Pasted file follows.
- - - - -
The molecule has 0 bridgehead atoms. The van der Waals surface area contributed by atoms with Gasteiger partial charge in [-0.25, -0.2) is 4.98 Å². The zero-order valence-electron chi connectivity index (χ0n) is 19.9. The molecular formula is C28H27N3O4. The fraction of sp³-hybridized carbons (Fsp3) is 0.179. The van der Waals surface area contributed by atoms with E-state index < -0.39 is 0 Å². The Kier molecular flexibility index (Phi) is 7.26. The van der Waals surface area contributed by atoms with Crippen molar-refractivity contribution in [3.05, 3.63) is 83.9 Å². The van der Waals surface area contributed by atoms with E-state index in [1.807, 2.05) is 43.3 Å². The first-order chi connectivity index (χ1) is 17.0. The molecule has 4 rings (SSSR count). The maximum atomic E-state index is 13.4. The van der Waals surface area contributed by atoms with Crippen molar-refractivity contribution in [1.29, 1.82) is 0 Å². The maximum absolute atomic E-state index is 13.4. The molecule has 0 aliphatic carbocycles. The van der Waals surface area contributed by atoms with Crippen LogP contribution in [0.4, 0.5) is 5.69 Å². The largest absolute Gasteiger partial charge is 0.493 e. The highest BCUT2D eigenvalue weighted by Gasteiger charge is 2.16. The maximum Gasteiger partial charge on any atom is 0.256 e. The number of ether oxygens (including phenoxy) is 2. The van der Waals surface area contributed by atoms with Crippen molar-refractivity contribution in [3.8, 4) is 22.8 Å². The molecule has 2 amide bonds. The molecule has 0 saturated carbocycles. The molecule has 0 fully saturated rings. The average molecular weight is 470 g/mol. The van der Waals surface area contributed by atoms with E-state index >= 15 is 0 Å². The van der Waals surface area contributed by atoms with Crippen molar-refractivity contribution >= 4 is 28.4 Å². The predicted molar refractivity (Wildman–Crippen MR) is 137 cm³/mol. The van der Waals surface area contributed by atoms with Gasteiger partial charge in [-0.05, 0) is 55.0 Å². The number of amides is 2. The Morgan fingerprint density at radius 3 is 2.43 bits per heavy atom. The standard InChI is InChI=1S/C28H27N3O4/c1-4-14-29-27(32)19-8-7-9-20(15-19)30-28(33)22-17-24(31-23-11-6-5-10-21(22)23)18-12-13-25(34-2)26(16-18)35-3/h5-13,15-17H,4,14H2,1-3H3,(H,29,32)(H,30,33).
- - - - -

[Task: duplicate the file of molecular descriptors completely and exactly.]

The molecule has 0 bridgehead atoms. The van der Waals surface area contributed by atoms with Gasteiger partial charge in [-0.25, -0.2) is 4.98 Å². The zero-order valence-electron chi connectivity index (χ0n) is 19.9. The molecular formula is C28H27N3O4. The fraction of sp³-hybridized carbons (Fsp3) is 0.179. The van der Waals surface area contributed by atoms with E-state index < -0.39 is 0 Å². The Kier molecular flexibility index (Phi) is 7.26. The van der Waals surface area contributed by atoms with Crippen molar-refractivity contribution in [3.05, 3.63) is 83.9 Å². The van der Waals surface area contributed by atoms with E-state index in [1.807, 2.05) is 43.3 Å². The first-order chi connectivity index (χ1) is 17.0. The molecule has 4 rings (SSSR count). The maximum atomic E-state index is 13.4. The van der Waals surface area contributed by atoms with Crippen molar-refractivity contribution in [1.29, 1.82) is 0 Å². The maximum absolute atomic E-state index is 13.4. The molecule has 0 aliphatic carbocycles. The van der Waals surface area contributed by atoms with Crippen LogP contribution in [0.4, 0.5) is 5.69 Å². The largest absolute Gasteiger partial charge is 0.493 e. The highest BCUT2D eigenvalue weighted by Gasteiger charge is 2.16. The maximum Gasteiger partial charge on any atom is 0.256 e. The number of ether oxygens (including phenoxy) is 2. The van der Waals surface area contributed by atoms with Crippen molar-refractivity contribution in [3.8, 4) is 22.8 Å². The molecule has 2 amide bonds. The molecule has 0 saturated carbocycles. The molecule has 0 fully saturated rings. The average molecular weight is 470 g/mol. The van der Waals surface area contributed by atoms with E-state index >= 15 is 0 Å². The van der Waals surface area contributed by atoms with Crippen molar-refractivity contribution >= 4 is 28.4 Å². The predicted molar refractivity (Wildman–Crippen MR) is 137 cm³/mol. The van der Waals surface area contributed by atoms with Gasteiger partial charge in [-0.05, 0) is 55.0 Å². The number of amides is 2. The Morgan fingerprint density at radius 3 is 2.43 bits per heavy atom. The standard InChI is InChI=1S/C28H27N3O4/c1-4-14-29-27(32)19-8-7-9-20(15-19)30-28(33)22-17-24(31-23-11-6-5-10-21(22)23)18-12-13-25(34-2)26(16-18)35-3/h5-13,15-17H,4,14H2,1-3H3,(H,29,32)(H,30,33).